The ki-/vi- class historically consisted of two separate genders, artefacts (Bantu class 7/8, utensils and hand tools mostly) and diminutives (Bantu class 12/13), which were conflated at a stage ancestral to Swahili. Examples of the former are kisu "knife", kiti "chair" (from mti "tree, wood"), chombo "vessel" (a contraction of ki-ombo). Examples of the latter are kitoto "infant", from mtoto "child"; kitawi "frond", from tawi "branch"; and chumba (ki-umba) "room", from nyumba "house". It is the diminutive sense that has been furthest extended. An extension common to diminutives in many languages is approximation and resemblance (having a 'little bit' of some characteristic, like -y or -ish in English). For example, there is kijani "green", from jani "leaf" (compare English 'leafy'), kichaka "bush" from chaka "clump", and kivuli "shadow" from uvuli "shade". A 'little bit' of a verb would be an instance of an action, and such instantiations (usually not very active ones) are found: kifo "death", from the verb -fa "to die"; kiota "nest" from -ota "to brood"; chakula "food" from kula "to eat"; kivuko "a ford, a pass" from -vuka "to cross"; and kilimia "the Pleiades", from -limia "to farm with", from its role in guiding planting. A resemblance, or being a bit like something, implies marginal status in a category, so things that are marginal examples of their class may take the ki-/vi- prefixes. One example is chura (ki-ura) "frog", which is only half terrestrial and therefore is marginal as an animal. This extension may account for disabilities as well: kilema "a cripple", kipofu "a blind person", kiziwi "a deaf person". Finally, diminutives often denote contempt, and contempt is sometimes expressed against things that are dangerous. This might be the historical explanation for kifaru "rhinoceros", kingugwa "spotted hyena", and kiboko "hippopotamus" (perhaps originally meaning "stubby legs").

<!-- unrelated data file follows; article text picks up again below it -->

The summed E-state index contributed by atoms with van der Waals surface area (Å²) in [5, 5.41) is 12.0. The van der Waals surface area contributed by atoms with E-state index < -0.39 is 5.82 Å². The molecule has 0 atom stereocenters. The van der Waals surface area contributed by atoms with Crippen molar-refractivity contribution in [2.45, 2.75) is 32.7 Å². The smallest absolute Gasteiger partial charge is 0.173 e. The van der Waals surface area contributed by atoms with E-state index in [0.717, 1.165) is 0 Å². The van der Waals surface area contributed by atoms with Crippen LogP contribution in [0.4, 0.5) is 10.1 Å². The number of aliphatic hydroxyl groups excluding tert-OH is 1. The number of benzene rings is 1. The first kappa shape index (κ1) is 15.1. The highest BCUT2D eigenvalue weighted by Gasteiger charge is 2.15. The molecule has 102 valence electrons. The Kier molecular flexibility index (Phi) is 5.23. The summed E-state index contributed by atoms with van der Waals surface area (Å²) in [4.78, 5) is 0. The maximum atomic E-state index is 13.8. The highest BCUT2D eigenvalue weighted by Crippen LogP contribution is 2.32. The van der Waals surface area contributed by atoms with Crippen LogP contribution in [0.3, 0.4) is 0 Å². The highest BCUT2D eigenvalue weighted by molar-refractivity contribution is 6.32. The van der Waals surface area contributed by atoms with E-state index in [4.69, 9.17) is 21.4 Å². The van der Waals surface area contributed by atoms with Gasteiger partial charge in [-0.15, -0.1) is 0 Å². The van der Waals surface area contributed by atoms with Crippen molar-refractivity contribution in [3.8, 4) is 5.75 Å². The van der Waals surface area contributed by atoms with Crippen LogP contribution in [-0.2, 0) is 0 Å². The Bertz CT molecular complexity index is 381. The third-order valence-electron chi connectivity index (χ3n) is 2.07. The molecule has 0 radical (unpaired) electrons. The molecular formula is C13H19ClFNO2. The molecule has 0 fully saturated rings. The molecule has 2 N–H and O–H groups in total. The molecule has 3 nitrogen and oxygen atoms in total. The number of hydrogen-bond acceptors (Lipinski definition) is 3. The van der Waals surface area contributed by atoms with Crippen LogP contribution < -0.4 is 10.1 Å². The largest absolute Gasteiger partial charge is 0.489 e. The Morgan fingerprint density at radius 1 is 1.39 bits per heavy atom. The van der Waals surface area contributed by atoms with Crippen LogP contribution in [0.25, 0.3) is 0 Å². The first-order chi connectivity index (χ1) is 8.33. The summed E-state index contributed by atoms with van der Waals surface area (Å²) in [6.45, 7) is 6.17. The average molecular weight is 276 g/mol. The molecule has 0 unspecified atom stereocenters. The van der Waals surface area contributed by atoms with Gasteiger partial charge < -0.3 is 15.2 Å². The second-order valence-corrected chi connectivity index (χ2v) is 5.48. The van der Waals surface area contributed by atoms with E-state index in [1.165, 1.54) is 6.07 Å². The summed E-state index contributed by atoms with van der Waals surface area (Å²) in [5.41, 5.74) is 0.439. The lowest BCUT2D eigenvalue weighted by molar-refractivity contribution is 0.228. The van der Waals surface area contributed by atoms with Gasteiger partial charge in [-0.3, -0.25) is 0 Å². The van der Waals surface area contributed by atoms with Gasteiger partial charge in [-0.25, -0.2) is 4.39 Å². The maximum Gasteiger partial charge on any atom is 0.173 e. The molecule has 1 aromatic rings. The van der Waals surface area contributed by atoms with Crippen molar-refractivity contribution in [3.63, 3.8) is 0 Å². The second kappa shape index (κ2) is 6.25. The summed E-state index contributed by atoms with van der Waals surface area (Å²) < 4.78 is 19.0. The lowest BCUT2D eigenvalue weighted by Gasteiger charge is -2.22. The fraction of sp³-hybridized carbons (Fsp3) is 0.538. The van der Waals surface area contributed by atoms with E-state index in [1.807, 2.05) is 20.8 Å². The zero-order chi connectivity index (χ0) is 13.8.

Another class with broad semantic extension is the m-/mi- class (Bantu classes 3/4). This is often called the 'tree' class, because mti, miti "tree(s)" is the prototypical example. However, it seems to cover vital entities neither human nor typical animals: trees and other plants, such as mwitu 'forest' and mtama 'millet' (and from there, things made from plants, like mkeka 'mat'); supernatural and natural forces, such as mwezi 'moon', mlima 'mountain', mto 'river'; active things, such as moto 'fire', including active body parts (moyo 'heart', mkono 'hand, arm'); and human groups, which are vital but not themselves human, such as mji 'village', and, by analogy, mzinga 'beehive/cannon'. From the central idea of tree, which is thin, tall, and spreading, comes an extension to other long or extended things or parts of things, such as mwavuli 'umbrella', moshi 'smoke', msumari 'nail'; and from activity there even come active instantiations of verbs, such as mfuo "metal forging", from -fua "to forge", or mlio "a sound", from -lia "to make a sound". Words may be connected to their class by more than one metaphor. For example, mkono is an active body part, and mto is an active natural force, but they are also both long and thin. Things with a trajectory, such as mpaka 'border' and mwendo 'journey', are classified with long thin things, as in many other languages with noun classes. This may be further extended to anything dealing with time, such as mwaka 'year' and perhaps mshahara 'wages'. Animals exceptional in some way and so not easily fitting in the other classes may be placed in this class.

The other classes have foundations that may at first seem similarly counterintuitive.[48] In short,

  • Classes 1–2 include most words for people: kin terms, professions, ethnicities, etc., including translations of most English words ending in -er. They include a couple of generic words for animals: mnyama 'beast', mdudu 'bug'.